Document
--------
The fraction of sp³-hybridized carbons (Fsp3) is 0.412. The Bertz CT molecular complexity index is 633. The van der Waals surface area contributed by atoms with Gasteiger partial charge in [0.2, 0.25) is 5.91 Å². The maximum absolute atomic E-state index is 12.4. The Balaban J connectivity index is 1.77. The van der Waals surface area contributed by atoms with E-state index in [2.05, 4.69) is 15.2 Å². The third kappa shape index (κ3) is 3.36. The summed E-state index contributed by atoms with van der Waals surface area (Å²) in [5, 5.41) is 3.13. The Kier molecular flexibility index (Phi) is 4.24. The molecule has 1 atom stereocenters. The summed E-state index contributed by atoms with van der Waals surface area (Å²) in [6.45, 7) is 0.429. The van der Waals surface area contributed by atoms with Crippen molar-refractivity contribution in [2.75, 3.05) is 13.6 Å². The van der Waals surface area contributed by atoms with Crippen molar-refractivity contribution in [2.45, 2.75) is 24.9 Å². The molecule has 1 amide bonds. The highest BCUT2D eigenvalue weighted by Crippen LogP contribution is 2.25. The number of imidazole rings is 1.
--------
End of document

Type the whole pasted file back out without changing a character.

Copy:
The fraction of sp³-hybridized carbons (Fsp3) is 0.412. The Bertz CT molecular complexity index is 633. The van der Waals surface area contributed by atoms with Gasteiger partial charge in [0.2, 0.25) is 5.91 Å². The maximum absolute atomic E-state index is 12.4. The Balaban J connectivity index is 1.77. The van der Waals surface area contributed by atoms with E-state index in [2.05, 4.69) is 15.2 Å². The third kappa shape index (κ3) is 3.36. The summed E-state index contributed by atoms with van der Waals surface area (Å²) in [5, 5.41) is 3.13. The Kier molecular flexibility index (Phi) is 4.24. The molecule has 1 atom stereocenters. The summed E-state index contributed by atoms with van der Waals surface area (Å²) in [6.45, 7) is 0.429. The van der Waals surface area contributed by atoms with Crippen molar-refractivity contribution in [2.75, 3.05) is 13.6 Å². The van der Waals surface area contributed by atoms with Crippen molar-refractivity contribution in [2.45, 2.75) is 24.9 Å². The molecule has 1 amide bonds. The highest BCUT2D eigenvalue weighted by Crippen LogP contribution is 2.25. The number of imidazole rings is 1.